Kiwifruit growers are mulling over a radical plan by Zespri to try to halt the explosion of its illegally grown SunGold brand in China.
Rogue Chinese growers are already producing around $1 billion worth of the prized SunGold without permission.
As the ‘single desk marketer’, Zespri owns the rights to SunGold, which means all growers must sell their fruit to the company for marketing and export.
Growers here say Zespri has not only lost the intellectual property, it has lost control of the variety in China, with the growth in the illicit fruit threatening Zespri's stake in its largest market.
Zespri's solution is to put its sticker on the counterfeit fruit in a controlled commercial trial, giving technology and advice to the Chinese growers who are producing the illicit fruit.
SunGold growers in New Zealand will vote on the plan in June and some aren't happy about it.
Today The Detail explores the SunGold saga with journalist Richard Rennie, who writes for Farmers Weekly and other agri business publications.
"Zespri have found themselves on the horns of a dilemma," says Rennie. "They found that there's a lot of illegally grown SunGold in the Sichuan province and it’s only likely to grow further."
SunGold was rolled out after the bacterial vine disease Psa wiped out nearly half the country's kiwifruit orchards in 2010.
According to Zespri's website, Gold Kiwifruit were particularly susceptible to the Psa bacteria and their vines were badly affected. But the new gold-variety kiwifruit had been in development for more than 10 years.
The SunGold variety was a hit – Psa-tolerant, and with a more balanced sweet tropical taste, full of Vitamin C, and a smoother skin. It’s now sold in more than 54 countries.
Zespri lost the IP after a couple stole the plant material in New Zealand and took it back to China. The High Court here awarded almost $15 million in damages to Zespri, but the decision is being appealed.
Meanwhile, at least 5,500 hectares of SunGold is now planted illegally in China, just short of the 6,500 hectares planted here.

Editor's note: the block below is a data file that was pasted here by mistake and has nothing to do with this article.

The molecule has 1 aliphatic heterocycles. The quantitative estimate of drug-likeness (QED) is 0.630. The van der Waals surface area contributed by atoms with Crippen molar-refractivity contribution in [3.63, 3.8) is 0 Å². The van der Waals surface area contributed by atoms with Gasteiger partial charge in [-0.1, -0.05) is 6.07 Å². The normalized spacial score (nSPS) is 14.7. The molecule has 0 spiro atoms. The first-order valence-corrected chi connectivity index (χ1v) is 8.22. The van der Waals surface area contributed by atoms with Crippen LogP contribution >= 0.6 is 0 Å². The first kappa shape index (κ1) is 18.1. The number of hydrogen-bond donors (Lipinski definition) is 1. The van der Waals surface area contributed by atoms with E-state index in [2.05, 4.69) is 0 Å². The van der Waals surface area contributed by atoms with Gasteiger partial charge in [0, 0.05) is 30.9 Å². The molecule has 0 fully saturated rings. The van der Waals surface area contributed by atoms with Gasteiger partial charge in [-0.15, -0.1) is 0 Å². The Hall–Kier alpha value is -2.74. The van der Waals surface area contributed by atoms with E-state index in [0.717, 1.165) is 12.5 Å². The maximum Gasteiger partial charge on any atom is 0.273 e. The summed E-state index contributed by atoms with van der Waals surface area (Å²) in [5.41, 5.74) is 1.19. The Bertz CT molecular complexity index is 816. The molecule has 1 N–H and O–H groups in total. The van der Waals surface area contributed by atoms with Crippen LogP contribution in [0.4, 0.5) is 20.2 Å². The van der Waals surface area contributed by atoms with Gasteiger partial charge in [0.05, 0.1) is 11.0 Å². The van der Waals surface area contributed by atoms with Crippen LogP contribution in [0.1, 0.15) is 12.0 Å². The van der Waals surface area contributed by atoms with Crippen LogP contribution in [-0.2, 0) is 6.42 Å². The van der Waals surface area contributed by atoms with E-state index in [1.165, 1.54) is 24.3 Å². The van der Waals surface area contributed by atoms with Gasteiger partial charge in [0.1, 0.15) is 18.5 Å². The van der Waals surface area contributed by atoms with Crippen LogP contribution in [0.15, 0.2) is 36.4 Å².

"Zespri found themselves in the position, well how do we manage this because the cat's out of the bag and we're likely to play Whac-A-Mole trying to take out different orchards that are growing it only to find other ones would pop up over time.
"And, in a case of trying to keep your friends close and your enemies closer, they're taking a line that if we can educate growers in that area on how to grow fruit to Zespri specs and parameters for growing and taste and handling and marketing, then that's possibly going to be a more manageable option than it growing wholesale, unfettered, of variable quality and affecting the whole perception of the SunGold brand that they've worked hard to build up over time."
Zespri's chief growing officer Carol Ward says the strategy is aimed at managing the spread of the variety. Working with the Chinese industry and the government is the best approach and gives Zespri the best chance of success, she says.
Under the three-year trial, Chinese growers will produce 1.9 million trays of SunGold, a fraction of the 100 million trays of the variety that are expected to grow in New Zealand.
"It’s a small amount in context but compared to the amount that's already growing over there a fair bit could swing on this trial," Rennie says.
The Chinese-grown SunGold could become an important out-of-season supply for Zespri.
It would mean that the kiwifruit variety – a minor player in the market – would be able to secure year-round shelf space internationally.